Klaus Regling, the CEO of the EFSF said: "The government and people of Portugal deserve recognition for their achievements in the last three years. Fiscal measures and structural adjustment have enabled Portugal to improve competitiveness, restore sustainable growth and regain the trust of investors. It should be stressed, however, that Portugal still faces serious challenges. Continued efforts are needed to overcome the persistently high levels of public and private debt, to ensure fiscal sustainability and to tackle the currently high unemployment levels."
The EFSF, EFSM (an EU facility funded through bonds issued by the European Commission) and IMF each contributed €26 billion to the overall financial assistance package of €78 billion agreed by ECOFIN and the Eurogroup in May 2011. The first disbursement of EFSF financial assistance was made in June 2011 and the final 12th instalment was transferred on 28 April 2014. The loans were granted at interest rates slightly above the EFSF’s cost of funding, with a weighted average maturity of nearly 21 years.
The ESM will continue to cooperate with the Portuguese authorities under the ESM’s Early Warning System, which also applies to EFSF programmes and is designed to ensure beneficiary countries will be able to honour their debts in a timely manner. In order to avoid an additional reporting burden for Portugal, the ESM will join the European Commission twice a year for its post-programme surveillance.
Vice President of the European Commission, Siim Kallas, commented on Portugal: "Thanks to the determined efforts of the Portuguese authorities and the resilience and courage of the Portuguese people, major progress has been made in addressing the economic imbalances that have been weighing the country down for many years.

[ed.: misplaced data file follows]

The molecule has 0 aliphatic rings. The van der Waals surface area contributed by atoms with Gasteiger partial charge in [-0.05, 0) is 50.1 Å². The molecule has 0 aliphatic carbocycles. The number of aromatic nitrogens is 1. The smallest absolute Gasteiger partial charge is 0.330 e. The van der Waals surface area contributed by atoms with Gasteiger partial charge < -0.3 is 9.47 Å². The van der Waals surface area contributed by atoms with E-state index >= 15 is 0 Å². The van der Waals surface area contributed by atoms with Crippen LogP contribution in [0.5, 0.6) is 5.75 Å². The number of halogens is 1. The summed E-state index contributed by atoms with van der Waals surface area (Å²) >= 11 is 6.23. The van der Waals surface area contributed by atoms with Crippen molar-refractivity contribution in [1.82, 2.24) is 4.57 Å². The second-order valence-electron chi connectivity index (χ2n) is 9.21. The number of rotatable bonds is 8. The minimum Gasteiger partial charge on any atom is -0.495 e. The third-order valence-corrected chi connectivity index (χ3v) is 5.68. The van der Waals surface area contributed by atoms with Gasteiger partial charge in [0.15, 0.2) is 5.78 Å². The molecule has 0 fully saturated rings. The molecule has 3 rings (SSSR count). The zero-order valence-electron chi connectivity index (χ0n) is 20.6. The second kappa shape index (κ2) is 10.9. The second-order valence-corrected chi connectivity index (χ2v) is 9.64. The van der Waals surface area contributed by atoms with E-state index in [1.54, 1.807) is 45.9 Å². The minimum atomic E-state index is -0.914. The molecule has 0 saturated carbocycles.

Decisive action was taken by the Portuguese government to put public finances back on a sustainable trajectory. The financial sector has been stabilised and strengthened. Structural reforms in many sectors of the economy have begun to lift Portugal's competitiveness and remove obstacles to investment and job creation.
After Ireland and Spain, Portugal is the third euro area country to successfully graduate from its financial assistance programme. While this is a cause for celebration, there is no cause for complacency. To deliver a more robust recovery and bring down the still unacceptably high level of unemployment, it will be essential to maintain an unwavering commitment to sound budgetary policies and growth-enhancing reforms in the months and years ahead.
The European Commission has stood by Portugal throughout the crisis. We will continue to support and encourage Portugal's ongoing efforts to build a more solid economic basis for the future of its citizens."
© EFSF - European Financial Stability Facility
Hover over the blue highlighted
text to view the acronym meaning
over these icons for more information
No Comments for this Article